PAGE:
CHARLOTTE, N.C. (WBTV) – The parents of a Myers Park High School student who reported being sexually assaulted by a fellow student called On Your Side Investigates for help after, they said, police did not do enough to investigate their daughter’s claims.
WBTV is withholding the name of the student and her parents due to the nature of the alleged crime.
The reported incident happened before school started early in the morning of Tuesday, Nov.3.
The female student said she was taken into the woods behind the school before classes started at 7:10 a.m. and forced to perform oral sex on a male student.
The two students knew each other. During their time off campus, the female student was texting her friends and parents saying she had been kidnapped.
Texts for help get slow response
“Mom I’m being kidnapped,” the female texted at 7:18 a.m., text messages provided by the family show. “Call somebody. Don’t call me.”
A minute later, the student texted a group message to her friends at school saying “Call the cops.” When a friend responded why, she replied by telling them to find the school resource officer.
More than 30 minutes later—after unsuccessfully texting both her parents and her group of friends in hopes an officer would come find her—she texted at 8:05 a.m. “I was attacked. I feel so gross.”
A recording provided by the parents of the female student shows friends approached the school resource officer for help but he declined to look for her, saying he had seen her leaving campus hand-in-hand with the male student.
A call from the female student’s parents eventually prompted the SRO to search for, and ultimately find, the two students. They were on the outskirts of the woods behind the school. The female had semen on her sweater, her parents said.
“On Tuesday, Nov. 3, I was attacked in the woods. After the attack, Officer Leake showed up,” the female student recounted in an interview with On Your Side Investigates.
“He told us to get in the car but I didn’t want to get in the car with the guy who attacked me so I shook my head no and he just told me to get in the front seat,” she said. “He asked me what happened but I was too scared to say anything because he was still in the car. So Officer Leake drove us back to Myers Park and when the guy got out of the car, I told Officer Leake that I was sexually assaulted.”
Police tell On Your Side Investigates the female student never reported being sexually assaulted to the school resource officer.
The female student’s parents were waiting for her at Myers Park High School by the time she returned back to campus with the school resource officer. They immediately took her to Carolinas Medical Center-Pineville for a sexual assault examination.
According to 911 calls and discharge paperwork from the hospital, nurses at CMC-Pineville performed a sexual assault kit and collected physical evidence.
Five 911 calls and no response
The female student and her parents spent hours at the CMC-Pineville ER waiting for police to respond to the hospital, records show.
Hospital staff called 911 four times to request an officer respond to the ER, according to call recordings provided by CMPD.
The first call came at 9:38 a.m. During the call, a sexual assault exam nurse tells the 911 operator that she has a sexual assault victim at the hospital and requests an officer come pick up the evidence collected.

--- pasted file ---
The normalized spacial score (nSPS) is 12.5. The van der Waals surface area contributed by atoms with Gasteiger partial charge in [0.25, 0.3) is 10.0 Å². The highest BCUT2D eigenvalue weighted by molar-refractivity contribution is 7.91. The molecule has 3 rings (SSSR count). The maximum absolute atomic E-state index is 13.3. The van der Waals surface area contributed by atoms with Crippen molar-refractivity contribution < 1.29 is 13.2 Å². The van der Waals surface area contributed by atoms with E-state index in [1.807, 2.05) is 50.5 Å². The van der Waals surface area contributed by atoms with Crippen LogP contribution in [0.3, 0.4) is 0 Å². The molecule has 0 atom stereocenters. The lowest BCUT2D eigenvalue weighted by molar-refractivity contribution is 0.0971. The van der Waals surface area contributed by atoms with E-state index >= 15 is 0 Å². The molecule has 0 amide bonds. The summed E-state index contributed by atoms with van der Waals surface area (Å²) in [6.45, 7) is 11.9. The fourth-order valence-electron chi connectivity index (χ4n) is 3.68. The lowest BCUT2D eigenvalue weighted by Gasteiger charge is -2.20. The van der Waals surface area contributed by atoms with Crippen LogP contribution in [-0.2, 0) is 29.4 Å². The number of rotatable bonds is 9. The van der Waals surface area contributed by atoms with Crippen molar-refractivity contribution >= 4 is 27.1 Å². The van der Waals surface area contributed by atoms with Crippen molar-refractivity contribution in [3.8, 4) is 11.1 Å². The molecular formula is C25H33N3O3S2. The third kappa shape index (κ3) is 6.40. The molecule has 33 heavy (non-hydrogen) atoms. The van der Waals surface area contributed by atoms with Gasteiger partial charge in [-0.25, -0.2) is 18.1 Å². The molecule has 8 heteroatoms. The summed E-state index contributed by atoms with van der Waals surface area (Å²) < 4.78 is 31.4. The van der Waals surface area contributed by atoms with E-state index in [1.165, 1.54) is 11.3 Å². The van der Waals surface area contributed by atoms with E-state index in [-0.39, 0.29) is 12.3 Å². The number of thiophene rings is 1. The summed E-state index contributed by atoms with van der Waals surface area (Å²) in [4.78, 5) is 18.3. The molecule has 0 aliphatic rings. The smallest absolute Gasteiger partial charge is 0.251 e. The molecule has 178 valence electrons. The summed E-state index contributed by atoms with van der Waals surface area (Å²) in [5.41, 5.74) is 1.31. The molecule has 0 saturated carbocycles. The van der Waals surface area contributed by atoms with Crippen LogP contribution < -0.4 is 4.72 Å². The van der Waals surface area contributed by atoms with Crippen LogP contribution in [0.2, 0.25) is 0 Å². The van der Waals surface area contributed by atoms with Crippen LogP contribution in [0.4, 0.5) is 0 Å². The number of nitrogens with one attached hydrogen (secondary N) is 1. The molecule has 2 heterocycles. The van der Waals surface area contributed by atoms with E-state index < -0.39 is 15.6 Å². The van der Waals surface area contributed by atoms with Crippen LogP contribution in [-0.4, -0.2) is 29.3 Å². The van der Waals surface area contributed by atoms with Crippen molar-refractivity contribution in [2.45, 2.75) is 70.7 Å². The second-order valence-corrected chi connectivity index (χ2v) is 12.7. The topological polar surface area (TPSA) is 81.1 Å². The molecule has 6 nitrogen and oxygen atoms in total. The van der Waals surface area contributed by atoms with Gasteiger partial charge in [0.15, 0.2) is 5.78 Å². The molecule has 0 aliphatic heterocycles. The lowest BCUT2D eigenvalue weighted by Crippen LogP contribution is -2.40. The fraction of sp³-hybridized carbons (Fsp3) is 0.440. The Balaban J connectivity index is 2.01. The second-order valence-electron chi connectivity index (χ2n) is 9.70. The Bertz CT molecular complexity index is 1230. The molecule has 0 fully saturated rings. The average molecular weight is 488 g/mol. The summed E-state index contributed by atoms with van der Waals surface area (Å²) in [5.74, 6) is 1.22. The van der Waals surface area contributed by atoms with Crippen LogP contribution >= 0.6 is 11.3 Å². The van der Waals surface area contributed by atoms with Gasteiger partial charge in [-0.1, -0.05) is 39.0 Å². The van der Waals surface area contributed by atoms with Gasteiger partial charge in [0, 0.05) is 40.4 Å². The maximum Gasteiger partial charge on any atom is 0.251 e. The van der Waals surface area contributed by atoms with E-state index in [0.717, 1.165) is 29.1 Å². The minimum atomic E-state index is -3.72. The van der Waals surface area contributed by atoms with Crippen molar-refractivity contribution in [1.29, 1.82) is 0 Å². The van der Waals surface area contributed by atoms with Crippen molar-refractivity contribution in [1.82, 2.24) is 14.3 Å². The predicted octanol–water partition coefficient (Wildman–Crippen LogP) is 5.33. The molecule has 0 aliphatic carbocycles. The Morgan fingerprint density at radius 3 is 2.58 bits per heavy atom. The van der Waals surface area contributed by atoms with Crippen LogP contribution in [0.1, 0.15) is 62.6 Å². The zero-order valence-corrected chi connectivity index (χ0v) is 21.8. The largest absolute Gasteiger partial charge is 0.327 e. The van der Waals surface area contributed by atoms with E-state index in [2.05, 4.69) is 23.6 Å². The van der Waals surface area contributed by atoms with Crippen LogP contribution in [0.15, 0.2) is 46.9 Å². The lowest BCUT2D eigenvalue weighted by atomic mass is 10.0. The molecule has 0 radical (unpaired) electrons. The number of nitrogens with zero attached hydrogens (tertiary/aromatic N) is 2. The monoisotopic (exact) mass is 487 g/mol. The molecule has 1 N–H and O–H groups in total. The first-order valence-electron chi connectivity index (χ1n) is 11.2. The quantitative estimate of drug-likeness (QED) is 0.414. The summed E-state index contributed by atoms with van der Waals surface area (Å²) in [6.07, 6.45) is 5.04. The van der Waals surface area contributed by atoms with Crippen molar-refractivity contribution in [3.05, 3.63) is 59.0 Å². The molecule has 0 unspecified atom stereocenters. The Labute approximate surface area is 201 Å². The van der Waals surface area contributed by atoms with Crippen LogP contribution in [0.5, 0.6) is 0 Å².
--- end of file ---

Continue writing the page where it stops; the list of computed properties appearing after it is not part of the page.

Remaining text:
A second nurse called 911 again at 10:13 a.m. to make sure an officer was responding to the hospital.
“One of our nurses called and, unfortunately, we don’t have the name of who she spoke with at CMPD,” the nurse said. “The resource officer at the high school was placing the report. We would like an officer to come here and take a statement from the patient.”
CMC-Pineville nurses called 911 two more times. The female student’s mother also called from the hospital just after 1 p.m. A police officer had still not been by the hospital.
“I’m at CMC-Pineville hospital. My daughter was sexually assaulted today and when I called the non-emergency police they told me to call 911,” the mother said. “I haven’t spoken with a detective yet and, well, we don’t know how to file a report.”
The dispatcher responded by saying it appeared as though police are on the scene but the mother clarified to say she and her daughter had been at the hospital all morning and had not seen an officer.
In an interview with On Your Side Investigates, Major Cam Selvey, who oversees the unit that handles sexual assault investigations, said police did not respond to the hospital because of a miscommunication.
“That was a miscommunication and that is something that is regrettable and it’s something that we will learn from moving forward,” Selvey said.
According to Selvey, the miscommunication stemmed from confusion amongst the call takers and dispatchers who saw a report had been filed and detectives were on scene at the high school.
He did not explain why call takers failed to contact detectives to clarify their status prior to the fifth call being made from the hospital at 1 p.m.
Shortly after that call from the female student’s mother, a sexual assault detective called the mother back and scheduled an interview with the female student the next morning.
Initial report: “Students skipping school”
While the female student and her family waited at the hospital, the school resource officer and detectives were at Myers Park High School interviewing the male student.
The female student’s parents said the school resource officer called just after 10:00 a.m. to say he had filed a report and there was no need for a sexual assault detective to go to the hospital.
Selvey, the CMPD major, said he was unaware of a call being made to the family that early. Cell phone records provided by the family show the call was made by someone using a Myers Park High School phone number but does not specify who made the call.
The public version of the initial report filed by the school resource officer shows the incident was classified as a non-criminal information report.
“On 11/3/2015 at 0700 hours the reporting person saw the witnesses skipping class at Myers Park High School,” School Resource Officer BT Leake wrote in the brief description of the incident made available to the public.
A second comment would be added more than two weeks later, on Nov. 18, by Detective CA Banner, who is the lead investigator on the case.
“On the listed date and time, the victim advised that she was sexually assaulted.”
DOCUMENT: Read the public version of the CMPD report